Last season, Kansas University right fielder Brian Heere appeared in 21 games, made just two starts and was 1-for-3 with three runs scored while barely playing against Big 12 Conference baseball opponents.
This year, Heere, a third-year sophomore, hits in the heart of the Jayhawks’ batting order and has become one of the most productive offensive players in the conference.
It’s not by accident.
After spending the majority of his prep career getting by on raw talent, Heere, a Lawrence High product, has begun to craft his game by using his mind, spending offseasons perfecting his swing, working constantly to fine-tune his approach at the plate and continually improving his strength and speed.
The result? Heere currently leads the Big 12 in on-base percentage (.497), is second in batting average (.386), has become a legitimate No. 3 hitter in the Jayhawks’ lineup — and continues to amaze even himself.
“He’d be the first to tell you he never thought he’d hit this well in the 3-hole in the Big 12,” said Heere’s high school coach, Brad Stoll. “He’s just not a real physical kind of player. He’s a real graceful kid, he runs well, he has a real smooth swing. He’s just having a solid year, and we’re all incredibly proud of him over here.”
Although Heere’s eye-popping numbers — .386 average, nine doubles, three triples, three home runs, 26 RBIs — have come as a surprise to some, his production has not shocked his teammates.
These are the guys who saw him swing it so well this fall. These are the guys who know he spent last summer hitting just about every pitch he saw the opposite way in order to become a more complete hitter. These are the guys who love seeing No. 9 in the spot traditionally reserved for a team’s best hitter.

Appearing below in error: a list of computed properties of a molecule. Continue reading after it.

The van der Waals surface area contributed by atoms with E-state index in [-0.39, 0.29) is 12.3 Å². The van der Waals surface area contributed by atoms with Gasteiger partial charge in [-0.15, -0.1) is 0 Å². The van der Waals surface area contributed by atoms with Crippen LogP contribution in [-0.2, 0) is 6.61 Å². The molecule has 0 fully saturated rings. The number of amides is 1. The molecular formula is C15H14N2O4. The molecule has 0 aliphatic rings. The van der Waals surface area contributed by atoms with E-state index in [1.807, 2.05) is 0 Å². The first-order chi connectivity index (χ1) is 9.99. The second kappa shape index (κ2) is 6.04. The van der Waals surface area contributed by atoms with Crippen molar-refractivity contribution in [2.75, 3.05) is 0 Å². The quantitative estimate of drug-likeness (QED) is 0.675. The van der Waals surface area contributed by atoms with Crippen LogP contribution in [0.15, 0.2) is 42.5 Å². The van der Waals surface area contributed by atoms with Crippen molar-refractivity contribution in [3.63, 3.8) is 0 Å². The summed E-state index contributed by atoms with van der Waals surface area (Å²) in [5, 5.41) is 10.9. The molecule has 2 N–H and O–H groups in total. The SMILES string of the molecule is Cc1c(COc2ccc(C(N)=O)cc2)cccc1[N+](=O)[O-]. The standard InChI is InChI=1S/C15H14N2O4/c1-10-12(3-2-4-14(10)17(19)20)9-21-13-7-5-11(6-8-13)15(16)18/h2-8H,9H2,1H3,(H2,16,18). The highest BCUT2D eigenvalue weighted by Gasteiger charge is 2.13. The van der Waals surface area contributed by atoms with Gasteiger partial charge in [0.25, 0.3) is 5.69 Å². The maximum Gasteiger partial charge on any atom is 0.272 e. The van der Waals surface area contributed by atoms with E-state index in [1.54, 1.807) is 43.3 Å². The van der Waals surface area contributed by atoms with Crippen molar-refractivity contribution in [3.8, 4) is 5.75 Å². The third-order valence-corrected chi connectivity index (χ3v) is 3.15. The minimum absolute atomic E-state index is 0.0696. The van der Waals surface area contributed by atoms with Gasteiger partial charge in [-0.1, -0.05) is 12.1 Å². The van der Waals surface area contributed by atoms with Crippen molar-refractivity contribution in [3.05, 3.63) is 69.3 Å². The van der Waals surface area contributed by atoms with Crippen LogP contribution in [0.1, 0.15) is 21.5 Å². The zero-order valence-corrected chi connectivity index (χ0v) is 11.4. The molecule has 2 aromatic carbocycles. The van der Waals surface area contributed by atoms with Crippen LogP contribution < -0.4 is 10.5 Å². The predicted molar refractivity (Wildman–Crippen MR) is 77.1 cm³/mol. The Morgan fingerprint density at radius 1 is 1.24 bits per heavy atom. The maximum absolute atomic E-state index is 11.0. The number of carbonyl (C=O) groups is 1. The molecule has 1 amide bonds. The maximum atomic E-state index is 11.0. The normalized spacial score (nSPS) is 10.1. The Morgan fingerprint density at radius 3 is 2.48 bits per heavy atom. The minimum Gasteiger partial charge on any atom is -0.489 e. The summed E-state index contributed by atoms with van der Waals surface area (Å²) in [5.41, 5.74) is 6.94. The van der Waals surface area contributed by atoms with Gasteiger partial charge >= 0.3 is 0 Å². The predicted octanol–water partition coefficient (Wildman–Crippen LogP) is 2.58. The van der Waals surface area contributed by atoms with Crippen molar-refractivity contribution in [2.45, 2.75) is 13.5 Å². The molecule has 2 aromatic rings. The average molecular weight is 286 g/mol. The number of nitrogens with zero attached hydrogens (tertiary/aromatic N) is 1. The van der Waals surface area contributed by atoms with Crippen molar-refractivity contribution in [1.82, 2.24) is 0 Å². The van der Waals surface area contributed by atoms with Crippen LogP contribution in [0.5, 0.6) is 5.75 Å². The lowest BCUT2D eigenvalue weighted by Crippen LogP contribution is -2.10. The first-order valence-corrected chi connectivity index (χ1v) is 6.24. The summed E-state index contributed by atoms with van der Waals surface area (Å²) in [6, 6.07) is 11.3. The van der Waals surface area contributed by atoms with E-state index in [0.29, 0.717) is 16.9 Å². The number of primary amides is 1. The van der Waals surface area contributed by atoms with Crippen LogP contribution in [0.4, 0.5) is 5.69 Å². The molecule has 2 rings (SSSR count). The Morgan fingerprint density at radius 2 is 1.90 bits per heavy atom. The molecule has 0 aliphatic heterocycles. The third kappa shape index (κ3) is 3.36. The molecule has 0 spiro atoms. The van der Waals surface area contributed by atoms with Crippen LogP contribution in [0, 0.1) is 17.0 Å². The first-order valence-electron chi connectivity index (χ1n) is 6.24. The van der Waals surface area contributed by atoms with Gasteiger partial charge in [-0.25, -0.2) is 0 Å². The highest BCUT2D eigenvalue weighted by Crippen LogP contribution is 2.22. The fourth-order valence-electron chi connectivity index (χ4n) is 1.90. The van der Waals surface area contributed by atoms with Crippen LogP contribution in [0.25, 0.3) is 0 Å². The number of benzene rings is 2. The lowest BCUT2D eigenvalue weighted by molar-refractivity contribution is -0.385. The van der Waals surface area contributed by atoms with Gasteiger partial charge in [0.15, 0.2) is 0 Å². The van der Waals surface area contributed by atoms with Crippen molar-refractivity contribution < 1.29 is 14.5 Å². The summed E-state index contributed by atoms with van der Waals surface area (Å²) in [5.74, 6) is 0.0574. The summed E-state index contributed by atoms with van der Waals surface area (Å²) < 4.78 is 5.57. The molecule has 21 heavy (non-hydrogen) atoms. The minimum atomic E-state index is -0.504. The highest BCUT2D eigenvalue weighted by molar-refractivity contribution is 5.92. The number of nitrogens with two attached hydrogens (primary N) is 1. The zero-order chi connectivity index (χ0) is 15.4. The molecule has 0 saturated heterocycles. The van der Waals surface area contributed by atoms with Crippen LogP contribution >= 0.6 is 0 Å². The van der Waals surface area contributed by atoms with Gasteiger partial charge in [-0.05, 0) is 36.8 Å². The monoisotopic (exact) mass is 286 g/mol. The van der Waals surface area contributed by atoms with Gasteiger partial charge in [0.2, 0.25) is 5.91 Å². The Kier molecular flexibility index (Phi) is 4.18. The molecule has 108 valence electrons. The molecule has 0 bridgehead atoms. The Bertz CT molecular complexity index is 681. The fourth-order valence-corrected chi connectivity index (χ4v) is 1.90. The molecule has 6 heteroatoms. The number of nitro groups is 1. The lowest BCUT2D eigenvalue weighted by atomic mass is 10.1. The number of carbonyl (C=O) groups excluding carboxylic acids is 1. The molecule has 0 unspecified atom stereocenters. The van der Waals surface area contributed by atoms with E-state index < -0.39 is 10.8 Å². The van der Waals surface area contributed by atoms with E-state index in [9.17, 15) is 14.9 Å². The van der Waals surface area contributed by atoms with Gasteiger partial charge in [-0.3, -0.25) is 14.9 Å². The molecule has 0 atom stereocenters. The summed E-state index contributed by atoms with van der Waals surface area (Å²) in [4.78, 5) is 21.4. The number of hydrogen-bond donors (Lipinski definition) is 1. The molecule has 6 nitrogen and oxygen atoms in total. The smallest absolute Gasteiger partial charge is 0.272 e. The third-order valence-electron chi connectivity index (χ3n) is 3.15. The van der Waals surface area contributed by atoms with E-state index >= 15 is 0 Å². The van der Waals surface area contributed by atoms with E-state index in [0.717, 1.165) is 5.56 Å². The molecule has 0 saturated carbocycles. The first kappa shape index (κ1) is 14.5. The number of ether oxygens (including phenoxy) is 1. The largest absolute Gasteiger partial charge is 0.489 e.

“He’s been huge,” starting pitcher T.J. Walz said. “He’s hitting like .390 now or something, but we knew he was going to be huge. He put up ridiculous numbers this fall.”
Added freshman infielder James Stanfield, who had the luxury of hitting in front of Heere last weekend against Nebraska: “It definitely helps. I think they wanted to pitch to me a little more because Heere was behind me, and they didn’t want to face him.”
Heere originally was expected to slide into the No. 2 spot in the order this season, but KU coach Ritch Price chose to hit Heere third partly out of necessity. After losing more than 20 homers from his 2008 lineup with the departure of Ryne Price (KU career leader with 35 home runs), Erik Morrison (31 career home runs) and John Allman (three-year leader in batting average), Price conceded the fact that his team would not have as much power this season as last.
“I was hoping that (Heere) would hit over .330 and put the ball in play and drive runs in as a result of base hits,” the KU coach said. “I didn’t expect him to be as physical with the bat as he’s been. He has quite a few doubles, he’s mixed in a few home runs and, when it’s all said and done, he’s been very, very productive.”
Heere’s success has not come from some magic potion. No live chickens have been sacrificed in the clubhouse before games, no other outlandish superstitions have been employed — just the same sound and steady approach to every game and each at-bat.
“I had a pretty good fall, so I’m just trying to redo those things, see what I was seeing, feel what I was feeling,” Heere said. “It’s just fun being patient and fun trying to find a pitch to hit. I’m feeling pretty good out there right now.”
At 29-15 overall and 10-8 in conference play, Heere and the Jayhawks are in fifth place in the Big 12. KU will play host to a doubleheader with Chicago State at 3 p.m. today at Hoglund Ballpark.